• Brain Foods That Help You Concentrate

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    The claim that certain foods can help you concentrate might seem a bit fishy, but it turns out that you can keep your brain in top notch longer by adding “smart” foods to your diet. We’ve all heard the concept of “brain food,” and scientific studies have backed up evidence that the brain does indeed function much better when given the food it needs to focus. While there’s no one magical food that will do the trick on its own, eating a diet that is rich in certain nutrients can provide your brain with great memory and concentration benefits.

    Ginseng, Fish, Berries, or Caffeine?

    Listen to the buzz about foods and dietary supplements, and you'll believe they can do everything from sharpen focus to enhance memory, attention span, and brain function.

    But do they really work? There's no denying that as we age, our body ages right along with us. The good news is that you canimprove your chances of maintaining a healthy brain if you add “smart” foods and drinks to your diet.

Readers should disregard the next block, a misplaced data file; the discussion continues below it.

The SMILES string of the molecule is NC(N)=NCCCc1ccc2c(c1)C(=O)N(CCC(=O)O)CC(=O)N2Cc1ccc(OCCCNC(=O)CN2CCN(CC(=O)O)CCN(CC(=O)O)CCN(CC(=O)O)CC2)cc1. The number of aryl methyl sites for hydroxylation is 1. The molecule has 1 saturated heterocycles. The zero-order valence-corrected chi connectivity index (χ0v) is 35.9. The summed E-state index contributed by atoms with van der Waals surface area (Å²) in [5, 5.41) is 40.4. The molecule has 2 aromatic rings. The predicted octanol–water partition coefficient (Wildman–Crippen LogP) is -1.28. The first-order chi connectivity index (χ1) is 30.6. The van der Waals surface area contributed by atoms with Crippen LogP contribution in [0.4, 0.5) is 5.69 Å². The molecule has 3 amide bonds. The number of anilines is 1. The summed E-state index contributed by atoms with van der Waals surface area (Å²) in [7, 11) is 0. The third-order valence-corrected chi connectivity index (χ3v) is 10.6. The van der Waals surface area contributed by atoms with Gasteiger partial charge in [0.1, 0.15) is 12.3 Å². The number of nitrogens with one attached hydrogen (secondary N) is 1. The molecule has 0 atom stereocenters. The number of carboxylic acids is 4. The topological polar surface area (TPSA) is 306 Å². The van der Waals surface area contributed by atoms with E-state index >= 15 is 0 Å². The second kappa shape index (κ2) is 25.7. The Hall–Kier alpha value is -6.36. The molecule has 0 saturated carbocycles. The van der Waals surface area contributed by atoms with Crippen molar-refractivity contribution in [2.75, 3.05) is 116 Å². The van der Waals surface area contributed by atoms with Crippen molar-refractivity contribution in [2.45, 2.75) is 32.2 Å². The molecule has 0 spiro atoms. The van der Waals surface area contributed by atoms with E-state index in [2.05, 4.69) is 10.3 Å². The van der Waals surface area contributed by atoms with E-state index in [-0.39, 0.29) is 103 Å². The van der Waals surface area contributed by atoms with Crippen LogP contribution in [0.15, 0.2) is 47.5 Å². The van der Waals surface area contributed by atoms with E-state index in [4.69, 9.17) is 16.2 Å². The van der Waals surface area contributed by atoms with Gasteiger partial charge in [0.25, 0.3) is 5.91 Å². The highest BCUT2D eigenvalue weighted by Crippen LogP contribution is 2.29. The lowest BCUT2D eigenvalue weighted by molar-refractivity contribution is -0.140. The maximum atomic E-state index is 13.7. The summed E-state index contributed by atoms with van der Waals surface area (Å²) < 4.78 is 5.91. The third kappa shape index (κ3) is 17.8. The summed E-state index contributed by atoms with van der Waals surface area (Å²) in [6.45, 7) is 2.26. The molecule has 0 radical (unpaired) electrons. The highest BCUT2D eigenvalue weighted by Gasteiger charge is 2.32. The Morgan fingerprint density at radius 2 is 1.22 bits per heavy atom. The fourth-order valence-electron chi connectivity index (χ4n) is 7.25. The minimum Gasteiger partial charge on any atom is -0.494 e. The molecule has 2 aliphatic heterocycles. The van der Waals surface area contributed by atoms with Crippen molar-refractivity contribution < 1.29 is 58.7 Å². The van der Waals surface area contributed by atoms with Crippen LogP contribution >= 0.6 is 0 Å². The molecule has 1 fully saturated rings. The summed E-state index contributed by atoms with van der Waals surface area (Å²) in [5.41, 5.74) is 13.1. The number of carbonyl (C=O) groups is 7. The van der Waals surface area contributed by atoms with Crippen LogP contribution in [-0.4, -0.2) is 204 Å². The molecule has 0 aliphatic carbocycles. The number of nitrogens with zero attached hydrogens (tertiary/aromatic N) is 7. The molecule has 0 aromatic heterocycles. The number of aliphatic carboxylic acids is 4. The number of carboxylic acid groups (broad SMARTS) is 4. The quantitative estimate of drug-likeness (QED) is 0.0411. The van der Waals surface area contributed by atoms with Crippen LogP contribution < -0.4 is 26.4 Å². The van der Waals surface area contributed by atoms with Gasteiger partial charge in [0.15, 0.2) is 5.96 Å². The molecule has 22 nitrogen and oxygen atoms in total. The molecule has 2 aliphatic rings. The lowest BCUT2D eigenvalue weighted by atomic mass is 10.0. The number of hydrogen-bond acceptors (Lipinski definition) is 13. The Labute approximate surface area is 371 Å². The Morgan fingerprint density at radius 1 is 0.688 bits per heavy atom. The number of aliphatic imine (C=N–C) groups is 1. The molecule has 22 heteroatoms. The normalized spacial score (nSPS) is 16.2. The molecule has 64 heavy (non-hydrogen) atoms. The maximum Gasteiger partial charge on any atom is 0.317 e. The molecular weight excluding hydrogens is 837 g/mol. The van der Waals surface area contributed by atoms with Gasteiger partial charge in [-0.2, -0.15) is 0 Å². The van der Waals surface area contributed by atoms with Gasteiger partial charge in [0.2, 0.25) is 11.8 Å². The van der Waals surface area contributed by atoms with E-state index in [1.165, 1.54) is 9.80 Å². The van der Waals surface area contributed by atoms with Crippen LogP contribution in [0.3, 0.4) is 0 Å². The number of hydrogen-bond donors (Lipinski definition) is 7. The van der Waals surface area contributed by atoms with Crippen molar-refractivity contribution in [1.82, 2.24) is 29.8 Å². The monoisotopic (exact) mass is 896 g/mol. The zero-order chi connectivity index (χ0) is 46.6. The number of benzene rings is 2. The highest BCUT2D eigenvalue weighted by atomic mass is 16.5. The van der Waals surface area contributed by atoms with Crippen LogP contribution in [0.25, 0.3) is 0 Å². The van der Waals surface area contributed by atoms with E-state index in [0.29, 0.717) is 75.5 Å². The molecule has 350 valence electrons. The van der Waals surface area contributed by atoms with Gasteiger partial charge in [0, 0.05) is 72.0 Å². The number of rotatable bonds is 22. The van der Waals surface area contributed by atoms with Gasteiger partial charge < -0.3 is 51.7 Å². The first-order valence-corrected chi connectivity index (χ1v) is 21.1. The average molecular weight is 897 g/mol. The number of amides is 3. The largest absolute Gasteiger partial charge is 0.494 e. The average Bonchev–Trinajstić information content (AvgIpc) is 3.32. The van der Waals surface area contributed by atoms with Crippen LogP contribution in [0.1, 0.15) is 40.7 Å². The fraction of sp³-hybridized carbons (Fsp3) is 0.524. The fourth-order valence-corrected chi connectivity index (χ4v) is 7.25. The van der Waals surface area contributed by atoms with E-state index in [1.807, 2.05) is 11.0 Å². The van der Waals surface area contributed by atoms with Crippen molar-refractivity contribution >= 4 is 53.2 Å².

Caffeine Can Make You More Alert

    There's no magic bullet to boost IQ or make you smarter — but certain substances, like caffeine, can energize you and help you concentrate. Found in coffee, chocolate, energy drinks, and some medications, caffeine gives you that unmistakable wake-up buzz, though the effects are short-term. And more is often less: Overdo it on caffeine and it can make you jittery and uncomfortable.

    Sugar Can Enhance Alertness

    Sugar is your brain's preferred fuel source — not table …

    Steer clear of foods high in saturated fats, like potato chips, which can impair your ability to concentrate. Pass up sugar-filled snacks, such as candy and soft drinks, which lead to ups-and-downs in energy levels. Make an effort to read nutrition labels. Think about where and when you eat. For example, many overeat while watching TV. Before you know it, a whole bag of pretzels is gone and you barely remember tasting them. Instead, find a place to sit, relax, and really notice what you’re eating. Chew slowly. Savor the taste and texture. This way, you keep track of food intake and enjoy it more.



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